The reality of manual practice is that aside from a good clinical history, which is by far the most important aspect of assessment, it is the palpatory findings that are ultimately used to both define pathologic tissue, and subsequently to guide decision making when selecting a treatment approach.  This is a concept that I learned very early in my career by shadowing various manual medical practitioners.  Following any and all diagnostic procedures, it always came down to the therapist actually palpating the area….and subsequently, during the application of manual care, it is ones ability to palpate that guides our decisions moment by moment.

In light of this, I always found it odd that so little effort was dedicated to perfecting the art of palpation, and as I began to teach practitioners of several disciplines all around the world I soon learned that this problem was not solely found in my profession, nor was it localized to North America.

With any skill, be it in sport, art, etc., the perfection of the skill cannot simply be obtained via brief introduction…it requires training.  No martial artist has ever had confidence in using a technique in competition simply by observing it on a few occasions.  They require hours and hours of mindful, repetitive practice before they can demonstrate proficiency.  Contrary to how it is taught, I believe palpation requires the same dedicated practice.  Thus, in Functional Range Release curriculum, a large percentage of time is dedicated to learning a systematic approach to the palpation of soft tissue structures.

This includes not only instruction regarding the localization of structure (which by it self is insufficient) but also in the interpretation of palpatory findings.  When I confront a group of practitioners with the simple question of “what are we palpating for,” I am always surprised by the large variety of conflicting answers.  I am even more surprised to hear that almost all of the offered answers represent on scientific ‘analogies.’  Some common examples include:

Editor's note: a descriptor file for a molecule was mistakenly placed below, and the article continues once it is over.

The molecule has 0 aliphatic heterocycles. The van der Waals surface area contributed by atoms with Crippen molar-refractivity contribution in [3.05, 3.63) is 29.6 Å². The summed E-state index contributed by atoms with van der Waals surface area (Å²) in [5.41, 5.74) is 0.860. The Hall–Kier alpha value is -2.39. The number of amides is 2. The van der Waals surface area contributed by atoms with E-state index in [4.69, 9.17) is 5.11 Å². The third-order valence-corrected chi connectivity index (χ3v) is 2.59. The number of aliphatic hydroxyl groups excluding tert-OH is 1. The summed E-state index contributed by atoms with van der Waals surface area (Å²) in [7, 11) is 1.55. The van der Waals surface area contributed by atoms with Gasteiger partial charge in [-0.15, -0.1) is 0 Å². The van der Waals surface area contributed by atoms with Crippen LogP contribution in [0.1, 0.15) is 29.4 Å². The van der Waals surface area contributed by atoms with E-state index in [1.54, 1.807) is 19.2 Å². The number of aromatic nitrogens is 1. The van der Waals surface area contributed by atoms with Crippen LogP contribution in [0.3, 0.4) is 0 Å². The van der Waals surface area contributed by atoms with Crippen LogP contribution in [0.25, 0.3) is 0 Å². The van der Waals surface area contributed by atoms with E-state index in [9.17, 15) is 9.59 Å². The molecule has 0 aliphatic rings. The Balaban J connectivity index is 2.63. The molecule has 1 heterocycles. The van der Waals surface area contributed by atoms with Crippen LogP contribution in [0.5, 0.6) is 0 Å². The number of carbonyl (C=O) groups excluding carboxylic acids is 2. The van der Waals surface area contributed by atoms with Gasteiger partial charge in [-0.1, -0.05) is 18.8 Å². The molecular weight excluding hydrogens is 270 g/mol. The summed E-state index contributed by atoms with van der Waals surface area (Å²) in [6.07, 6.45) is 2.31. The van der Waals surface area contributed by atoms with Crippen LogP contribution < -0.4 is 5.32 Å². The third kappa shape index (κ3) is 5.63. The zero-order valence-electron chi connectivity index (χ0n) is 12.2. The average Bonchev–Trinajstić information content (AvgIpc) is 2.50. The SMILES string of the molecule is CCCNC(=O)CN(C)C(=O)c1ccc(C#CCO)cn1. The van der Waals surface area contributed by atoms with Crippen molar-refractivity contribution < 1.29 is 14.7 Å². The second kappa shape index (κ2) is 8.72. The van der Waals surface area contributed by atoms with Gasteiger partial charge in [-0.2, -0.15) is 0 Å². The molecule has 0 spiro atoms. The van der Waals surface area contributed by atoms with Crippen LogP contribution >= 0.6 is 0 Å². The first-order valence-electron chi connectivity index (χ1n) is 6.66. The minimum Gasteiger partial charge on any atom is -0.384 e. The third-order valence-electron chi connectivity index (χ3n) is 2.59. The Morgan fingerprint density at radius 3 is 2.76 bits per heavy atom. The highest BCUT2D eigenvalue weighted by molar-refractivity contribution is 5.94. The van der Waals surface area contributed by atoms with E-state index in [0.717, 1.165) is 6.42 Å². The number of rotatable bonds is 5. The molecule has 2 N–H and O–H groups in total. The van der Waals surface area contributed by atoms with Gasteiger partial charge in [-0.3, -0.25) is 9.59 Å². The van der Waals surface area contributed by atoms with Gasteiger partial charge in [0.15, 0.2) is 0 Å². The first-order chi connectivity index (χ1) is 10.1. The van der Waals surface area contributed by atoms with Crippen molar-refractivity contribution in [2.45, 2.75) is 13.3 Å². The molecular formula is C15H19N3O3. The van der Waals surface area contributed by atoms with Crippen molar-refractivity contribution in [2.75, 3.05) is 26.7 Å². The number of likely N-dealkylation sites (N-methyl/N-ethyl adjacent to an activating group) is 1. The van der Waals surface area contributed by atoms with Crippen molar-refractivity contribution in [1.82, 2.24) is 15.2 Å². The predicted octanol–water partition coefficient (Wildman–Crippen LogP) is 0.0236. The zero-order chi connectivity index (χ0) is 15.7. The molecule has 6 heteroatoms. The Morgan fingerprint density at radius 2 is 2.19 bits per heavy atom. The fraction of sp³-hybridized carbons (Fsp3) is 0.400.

• “Knots” – which obviously do not occur in any literal sense.
  • “Scar” tissue/“adhesions” – which simply represents disorganization of connective tissue amounting to fibers being laid down in the wrong direction…fibers which are nanometers in size and are thus un-palpable.
  • “Rope-y-ness” – which is inevitable as all muscles are encased and are thus shaped like ropes.
  • “Tightness” – This can refer to ‘mechanical’ tightness caused by an area of aberrant fibrosis…OR it can refer to ‘neruologically-induced” tightness/spasm.  Thus it does not defined the pathology enough to decide on clinical interventions.
  • “Range of motion” – which is generally not a good clinicical outcome measure as per the literature.  Further, soft tissue application is not intended to induce permanent improvements to range of motion as that is generally known to require progressive stretching/strengthening procedures over a period of time.
  • “Pain” – which can normally be found in various areas of everyone’s body during palpation.
  • “Bumps” – which likely represent the small pockets of adipose tissue which sit in the sub-dermal fibrous scaffolding known as the fascia Superficialis.
  • …and the most common, “I don’t know…but I know it when I feel it,” which can be loosely translated as “I don’t really know.”

If a practitioner cannot define what they are feeling for in any realistic, scientific manner, then what is the outcome measures guiding their treatment?  By this I don’t mean the outcome measure used to define success in the eyes of patients such as pain or range of motion.  I mean what is the tactile finding that, on a moment-by-moment basis, guidance the practitioners treatment?  How does one know when soft tissue ‘release’ procedures are appropriate vs. passive modalities?  How does one know the needed amplitude and direction of force to apply?  How does one know when the treatment is over?  These and many other questions require that the practitioner is able to palpably distinguish between normal and abnormal anatomic structure, and further that they have a working definition/understanding of what they are looking for.